Bork later repudiated this statement. Nevertheless, the fact that Republicans widely perceive Bork as a fallen martyr, and not as a man rightfully denied a Supreme Court seat because of the inexcusable poor judgment he showed before joining the bench, is a pretty clear sign that the parties have irreconcilable differences regarding the appropriate role of government.
Whatever fissures the Bork nomination revealed in the consensus around judicial restraint, those fissures burst open not long after President Obama took office. NFIB v. Sebelius, the first Supreme Court case attacking Obamacare, was a direct attack on principles established by the Supreme Court more than 200 years ago. The Federalist Society — an influential conservative legal society whose members, at least until Justice Antonin Scalia’s recent death, included three Supreme Court justices — has become a breeding ground for plans to render federal agencies like the Environmental Protection Agency impotent. United States senators speak openly of restoring long-discredited legal doctrines that would invalidate the minimum wage and the right to unionize. Justice Clarence Thomas, a sitting member of the Supreme Court, embraces an interpretation of the Constitution that would strike down federal child labor laws and the same Civil Rights Act Bork once railed against.
Simply put, there is no such thing as a consensus nominee that can unite the sort of people who view Justice Thomas as a hero with the sort of people who view him as a crank. And so, here we are, prisoners to a constitutional system that depends upon agreement among philosophically incompatible factions. Things fall apart; the centre cannot hold.
So what can be done? Well, one option is to live with the system we have. We can wait months or even years for Scalia’s seat to be filled, perhaps watching other seats become vacant in the interim. After all, there are three other justices on the current Court who are very elderly. Depending on how the next election goes, there could be four vacant seats on the Supreme Court before another justice is confirmed. And when this impasse is finally broken, we can watch as the seats are filled by the sort of justices that are chosen by a party that knows it must those seats to someone who is thoroughly ideologically vetted. The cost of having a justice go rogue is too high.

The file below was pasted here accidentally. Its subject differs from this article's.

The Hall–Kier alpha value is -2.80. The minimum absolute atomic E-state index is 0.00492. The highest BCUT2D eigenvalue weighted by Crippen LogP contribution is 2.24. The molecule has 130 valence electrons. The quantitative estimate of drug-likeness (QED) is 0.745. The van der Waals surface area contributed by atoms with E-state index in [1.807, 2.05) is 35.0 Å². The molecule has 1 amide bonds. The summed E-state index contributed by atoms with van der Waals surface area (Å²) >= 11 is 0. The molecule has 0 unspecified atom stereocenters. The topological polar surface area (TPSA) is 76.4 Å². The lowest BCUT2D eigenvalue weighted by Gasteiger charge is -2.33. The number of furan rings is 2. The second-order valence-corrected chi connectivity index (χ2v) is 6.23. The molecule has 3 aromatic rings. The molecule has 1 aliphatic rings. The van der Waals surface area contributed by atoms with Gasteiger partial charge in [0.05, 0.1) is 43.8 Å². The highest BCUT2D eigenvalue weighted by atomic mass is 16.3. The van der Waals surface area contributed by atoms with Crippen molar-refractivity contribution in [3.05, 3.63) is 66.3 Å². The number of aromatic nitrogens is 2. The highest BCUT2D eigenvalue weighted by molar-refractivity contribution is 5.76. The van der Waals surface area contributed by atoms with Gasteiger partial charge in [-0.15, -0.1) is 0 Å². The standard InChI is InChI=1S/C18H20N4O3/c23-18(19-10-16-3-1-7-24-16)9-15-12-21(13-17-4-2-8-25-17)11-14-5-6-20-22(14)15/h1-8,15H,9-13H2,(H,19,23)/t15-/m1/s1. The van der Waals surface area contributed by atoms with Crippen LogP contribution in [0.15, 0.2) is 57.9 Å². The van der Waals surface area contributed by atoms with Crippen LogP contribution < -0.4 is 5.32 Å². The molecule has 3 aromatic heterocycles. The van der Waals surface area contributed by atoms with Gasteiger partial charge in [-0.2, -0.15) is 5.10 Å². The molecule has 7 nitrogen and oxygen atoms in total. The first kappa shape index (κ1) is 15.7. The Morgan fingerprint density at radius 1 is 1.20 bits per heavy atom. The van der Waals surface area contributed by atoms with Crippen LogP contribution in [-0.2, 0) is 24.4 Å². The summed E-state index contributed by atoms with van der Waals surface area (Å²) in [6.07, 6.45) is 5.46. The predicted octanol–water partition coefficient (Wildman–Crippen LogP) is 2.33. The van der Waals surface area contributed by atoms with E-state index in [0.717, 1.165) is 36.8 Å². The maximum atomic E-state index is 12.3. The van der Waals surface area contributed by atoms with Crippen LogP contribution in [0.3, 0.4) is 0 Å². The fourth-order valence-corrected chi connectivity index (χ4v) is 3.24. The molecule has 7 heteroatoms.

Or we could find a better way of selecting judges.
To be clear, the judicial selection crisis is just one symptom of a much greater constitutional disease. So long as we elect our national legislature separately from our chief executive, there will always be a risk that irreconcilable factions will control one of each branch of government, and that a shutdown, a debt ceiling breach or a similar event will occur — and perhaps continue indefinitely. The American system exacerbates these issues by layering additional veto points on top of our separation of the legislature and the executive. Bicameralism, the power of legislative leaders to halt progress, the committee system, and the filibuster all create new obstacles in a constitutional system already riddled with them. And then there is the fact that the Senate is so hilariously malapportioned — a voter in Wyoming has 66 times as much representation as a voter from California — that its decisions can hardly be classified as representative of the nation as a whole.
Since it’s unlikely that America will perform major constitutional surgery any time soon, however, there are also plenty of models for alternative methods of appointing judges. In Alaska, for example, governors are required to select judicial appointments from a list provided by the state’s Alaska Judicial Council, a seven member body chaired by the state’s chief justice. Notably, a majority of the seats on this council are non-political appointees.
This process led to an unusual moment of consensus between former Republican vice presidential candidate Sarah Palin and President Barack Obama. As governor, Palin selected Judge Morgan Christen from a list of candidates provided by the Judicial Council for an open seat on the Alaska Supreme Court. Two years later, Obama appointed Christen to a federal appeals court.
California follows a slightly different model that could also inform reformers seeking to improve the federal judicial selection process. In that state, appellate judges and state supreme court nominees are chosen by the governor, and then confirmed by a commission consisting of the state’s chief justice, its attorney general, and “a presiding justice of the courts of appeal.” Confirmed judges take their seats upon their confirmation, but must face a retention election during the next gubernatorial election year.
Notably, this process enabled California Gov. Jerry Brown (D) to appoint three unusually talented justices to his state’s highest court. Justices Goodwin Liu, Mariano-Florentino Cuéllar, and Leondra Kruger all belong on any Democratic president’s list of potential U.S. Supreme Court nominees.
In any event, it would be premature to settle upon a particular reform to the federal selection process right now. There are many models that need to be studied, both in the states and in other nations, that could inform a constitutional amendment fixing the current process. Because, that is what it would take, a constitutional amendment, in order to change the system we have now.
As such amendments are virtually impossible to pass, it’s unlikely that the Constitution will be amended any time soon to change the way to pick judges — if it even can be amended at all. Yet, despite the considerable inertia that exists right now, it is at least possible that a bipartisan consensus could form around such an amendment if multiple seats remain open on the Supreme Court for years.